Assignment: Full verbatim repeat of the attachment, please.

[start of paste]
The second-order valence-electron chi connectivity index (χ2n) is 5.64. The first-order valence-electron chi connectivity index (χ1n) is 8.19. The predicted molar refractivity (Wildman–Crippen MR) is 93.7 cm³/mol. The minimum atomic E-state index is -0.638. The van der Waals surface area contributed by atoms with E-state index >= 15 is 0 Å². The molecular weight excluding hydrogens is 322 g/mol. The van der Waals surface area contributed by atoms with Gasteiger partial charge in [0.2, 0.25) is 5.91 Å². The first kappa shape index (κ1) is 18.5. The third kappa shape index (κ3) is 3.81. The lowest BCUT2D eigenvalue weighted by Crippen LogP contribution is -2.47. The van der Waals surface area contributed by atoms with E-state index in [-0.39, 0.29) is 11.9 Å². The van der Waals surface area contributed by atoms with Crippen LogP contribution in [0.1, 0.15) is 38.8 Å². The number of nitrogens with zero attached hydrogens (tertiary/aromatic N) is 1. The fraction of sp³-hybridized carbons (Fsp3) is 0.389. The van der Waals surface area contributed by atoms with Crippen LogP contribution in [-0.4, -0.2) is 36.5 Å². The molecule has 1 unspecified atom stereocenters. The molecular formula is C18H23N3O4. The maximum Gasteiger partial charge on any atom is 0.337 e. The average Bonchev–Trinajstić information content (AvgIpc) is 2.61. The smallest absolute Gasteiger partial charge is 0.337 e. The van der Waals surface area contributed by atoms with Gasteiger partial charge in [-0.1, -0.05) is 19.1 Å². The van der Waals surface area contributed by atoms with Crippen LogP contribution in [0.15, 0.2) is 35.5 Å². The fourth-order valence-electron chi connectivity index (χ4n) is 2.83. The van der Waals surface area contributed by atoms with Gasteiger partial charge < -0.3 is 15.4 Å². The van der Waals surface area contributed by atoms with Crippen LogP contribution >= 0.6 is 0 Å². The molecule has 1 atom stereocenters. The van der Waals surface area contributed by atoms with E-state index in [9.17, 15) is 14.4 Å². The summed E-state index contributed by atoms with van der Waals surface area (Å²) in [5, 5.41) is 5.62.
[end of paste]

The second-order valence-electron chi connectivity index (χ2n) is 5.64. The first-order valence-electron chi connectivity index (χ1n) is 8.19. The predicted molar refractivity (Wildman–Crippen MR) is 93.7 cm³/mol. The minimum atomic E-state index is -0.638. The van der Waals surface area contributed by atoms with E-state index >= 15 is 0 Å². The molecular weight excluding hydrogens is 322 g/mol. The van der Waals surface area contributed by atoms with Gasteiger partial charge in [0.2, 0.25) is 5.91 Å². The first kappa shape index (κ1) is 18.5. The third kappa shape index (κ3) is 3.81. The lowest BCUT2D eigenvalue weighted by Crippen LogP contribution is -2.47. The van der Waals surface area contributed by atoms with E-state index in [-0.39, 0.29) is 11.9 Å². The van der Waals surface area contributed by atoms with Crippen LogP contribution in [0.1, 0.15) is 38.8 Å². The number of nitrogens with zero attached hydrogens (tertiary/aromatic N) is 1. The fraction of sp³-hybridized carbons (Fsp3) is 0.389. The van der Waals surface area contributed by atoms with Crippen LogP contribution in [-0.4, -0.2) is 36.5 Å². The molecule has 1 unspecified atom stereocenters. The molecular formula is C18H23N3O4. The maximum Gasteiger partial charge on any atom is 0.337 e. The average Bonchev–Trinajstić information content (AvgIpc) is 2.61. The smallest absolute Gasteiger partial charge is 0.337 e. The van der Waals surface area contributed by atoms with Gasteiger partial charge in [-0.1, -0.05) is 19.1 Å². The van der Waals surface area contributed by atoms with Crippen LogP contribution in [0.15, 0.2) is 35.5 Å². The fourth-order valence-electron chi connectivity index (χ4n) is 2.83. The van der Waals surface area contributed by atoms with Gasteiger partial charge < -0.3 is 15.4 Å². The van der Waals surface area contributed by atoms with Crippen LogP contribution >= 0.6 is 0 Å². The molecule has 1 atom stereocenters. The van der Waals surface area contributed by atoms with E-state index in [9.17, 15) is 14.4 Å². The summed E-state index contributed by atoms with van der Waals surface area (Å²) in [5, 5.41) is 5.62.